Life Cycle - Natural Environment (5A)
Pre Lab 

  • Reviewing systems of classification.
  • Exploring coral species. 
  • classification
  • corals
  • phylum
  • species
  • Internet

Students use the internet to research corals. 


Corals belong to the phylum that includes hydroids, jellyfish, and sea anemones. All Cnidaria  possess the following: radial symmetry, sac-like body with a central body cavity; body wall containing 3 basic cell layers; single opening that acts as mouth and anus and surrounded by food capturing tentacles; possess stinging cells (called nematocysts) situated on the tentacles. 

Corals usually take on one or two forms, a polyp or a medusa (see figures). If you take your hands, palms down and open and close your fingers, that represents  a medusa.  If you place your hands  palms up and repeat the same motion, this represents a polyp.  The medusa can move freely, like a jellyfish, but the polyp remains stationary (i.e. corals).  This is a good way to demonstrate the relationships between corals and other cnidarians.

Corals belong to the Class Anthozoa, along with the sea anenomes, sea fans, sea pansies, and many others.  Since this group can't run out and get a hamburger, they have to wait for the food to come to the polyp.  The polyp has its tentacles out waiting for debris (goodies that fall in the water column).  This is called suspension feeding.  When a tidbit hits its tentacles the tenacle brings the food toward the stomach where it is digested (raptorial feeding).  Because the corals are stationary, they have developed different protection strategies using their skeletons.

Corals can be solitary or colonial (more than one).  Massive colonial corals have individual polyps that range in size from 1-3 mm in diameter.  The solitary corals can reach up to 25 cm in diameter.  Most people think of corals as big massive structures, but few realize that these structures are really a colony of the same species who have built a common skeleton.  Because calcium carbonate is more abundant in warm water, corals tend to build larger structures in warm water.  Corals in colder water tend to be smaller and solitary.  The Pacific coast has small solitary corals that are bright orange which are commonly  mistaken for sea anenomes.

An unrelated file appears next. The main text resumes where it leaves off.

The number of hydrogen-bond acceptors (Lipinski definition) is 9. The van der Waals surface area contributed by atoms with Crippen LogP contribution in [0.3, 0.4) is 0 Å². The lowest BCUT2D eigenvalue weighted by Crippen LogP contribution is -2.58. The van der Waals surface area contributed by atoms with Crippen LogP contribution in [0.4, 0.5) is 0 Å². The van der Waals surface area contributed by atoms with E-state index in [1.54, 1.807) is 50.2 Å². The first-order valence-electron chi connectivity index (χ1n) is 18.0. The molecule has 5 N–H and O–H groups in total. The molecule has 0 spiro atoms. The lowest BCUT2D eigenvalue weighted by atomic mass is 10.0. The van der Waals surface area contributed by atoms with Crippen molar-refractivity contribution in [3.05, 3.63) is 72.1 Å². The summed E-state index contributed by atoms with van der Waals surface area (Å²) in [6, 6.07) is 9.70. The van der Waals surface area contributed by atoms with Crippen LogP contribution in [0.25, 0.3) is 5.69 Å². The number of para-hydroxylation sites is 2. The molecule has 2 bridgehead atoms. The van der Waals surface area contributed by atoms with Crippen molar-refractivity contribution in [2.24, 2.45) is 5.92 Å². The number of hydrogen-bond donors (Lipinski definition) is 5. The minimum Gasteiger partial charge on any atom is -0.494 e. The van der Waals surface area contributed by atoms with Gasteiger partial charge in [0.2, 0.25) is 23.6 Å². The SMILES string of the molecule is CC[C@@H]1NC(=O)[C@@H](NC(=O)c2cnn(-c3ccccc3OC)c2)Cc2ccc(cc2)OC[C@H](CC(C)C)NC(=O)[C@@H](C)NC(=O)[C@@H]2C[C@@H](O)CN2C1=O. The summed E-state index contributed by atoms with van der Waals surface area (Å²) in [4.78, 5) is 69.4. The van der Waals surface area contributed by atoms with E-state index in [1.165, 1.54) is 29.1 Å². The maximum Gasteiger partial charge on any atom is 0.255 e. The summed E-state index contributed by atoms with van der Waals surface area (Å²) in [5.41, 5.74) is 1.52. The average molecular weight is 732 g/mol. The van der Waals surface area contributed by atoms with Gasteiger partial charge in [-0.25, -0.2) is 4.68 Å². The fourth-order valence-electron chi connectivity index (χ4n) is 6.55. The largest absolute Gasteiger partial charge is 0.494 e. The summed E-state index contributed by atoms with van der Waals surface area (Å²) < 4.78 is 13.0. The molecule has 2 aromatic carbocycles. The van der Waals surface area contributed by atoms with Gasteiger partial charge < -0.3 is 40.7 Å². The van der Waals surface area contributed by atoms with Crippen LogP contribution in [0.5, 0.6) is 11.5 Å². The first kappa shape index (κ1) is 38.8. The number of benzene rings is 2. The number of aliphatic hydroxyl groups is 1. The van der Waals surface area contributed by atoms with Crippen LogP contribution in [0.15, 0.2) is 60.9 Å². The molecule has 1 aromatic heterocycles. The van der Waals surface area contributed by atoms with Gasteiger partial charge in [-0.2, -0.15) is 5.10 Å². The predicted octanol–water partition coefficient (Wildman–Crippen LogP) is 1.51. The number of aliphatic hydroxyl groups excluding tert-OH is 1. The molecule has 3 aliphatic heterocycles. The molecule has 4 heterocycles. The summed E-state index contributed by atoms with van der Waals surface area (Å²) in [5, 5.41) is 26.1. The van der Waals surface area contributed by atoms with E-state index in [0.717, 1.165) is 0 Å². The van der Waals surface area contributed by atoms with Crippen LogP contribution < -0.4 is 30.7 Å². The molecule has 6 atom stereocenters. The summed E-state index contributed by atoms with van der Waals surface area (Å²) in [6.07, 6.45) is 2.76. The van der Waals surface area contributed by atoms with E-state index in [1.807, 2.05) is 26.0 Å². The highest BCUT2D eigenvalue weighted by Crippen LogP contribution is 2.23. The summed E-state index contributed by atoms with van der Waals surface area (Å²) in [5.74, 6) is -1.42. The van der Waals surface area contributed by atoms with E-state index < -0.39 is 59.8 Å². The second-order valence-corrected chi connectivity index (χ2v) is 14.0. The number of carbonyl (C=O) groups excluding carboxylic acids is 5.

The shape of the skeleton varies from encrusting, spherical masses, to upright and branching growth forms.  There are basically three taxonomic types of living corals:  the cerianthipathanians (including black and thorny corals), hexacorallians (including stony corals), and octocorallians (including pipe and blue corals).

The cerianthipatharians have simple unbranched tentacles.  Many of these corals have the fleshy part of the organism on the outside of the skeleton.  Included in this group is the black coral, used in jewelry making.
 The hexacorallians are a diverse group with over 5300 living species.  The group grows septa (supporting "bars" where the organisms "sits") in multiples of six, hence the derivation of "hexa."  Included in this group are sea anemones and the scleractinia or stony corals.

The stony corals are very common reef builders because they make a robust and white skeleton that tends to be massive.  Also included are the brain, lettuce, and mushroom corals.  The skeleton is composed of calcium carbonate and is secreted at the base of the polyp.  The base contains radiating calcareous septa that help give the polyp support.  The skeleton provides a substrate on which the polyp attaches with its fellow corals and protection against fish which like the tender corals for a snack.  The octocorallian corals possess 8 tentacles that are pennate (looking like a feather).  The skeleton is made of calcium carbonate and/or a horny (organic) material.  The calcium carbonate however is not massive like in the stony coral and therefore not as robust.  The octocorallian include the sea pens, sea fans, red coral, sea pansies, and pipe corals.  This group tends to be more colorful in shades of red, blue, yellow, and brown.  

  1. Discuss with students the concept of classification.  There are currently six kingdoms that are recognized: Archaea, Bacteria,  Protista, Fungi, Animalia, and Plantae.  Each of the kingdoms is divided into phyla which are groupings of organisms that have similar characteristics.  Each of the phyla are broken into families, families are broken into genera, and genera are divided into species.  Classification is a useful tool that people use for naming organisms, and for getting a general relationship of how the organisms are grouped.  The way biologists and paleontologists classify organisms has to do with key characteristics  of a group, whether it is the way an organism eats, moves, or its physical structure.  The higher the taxonomic classification the more likely it will change as more information is obtained by scientists. 
  2. Since corals may be new to students, discuss what corals are. If you have a few samples show students the range of structures that corals have.
  3. Use the Internet search engines to find more information on corals. 

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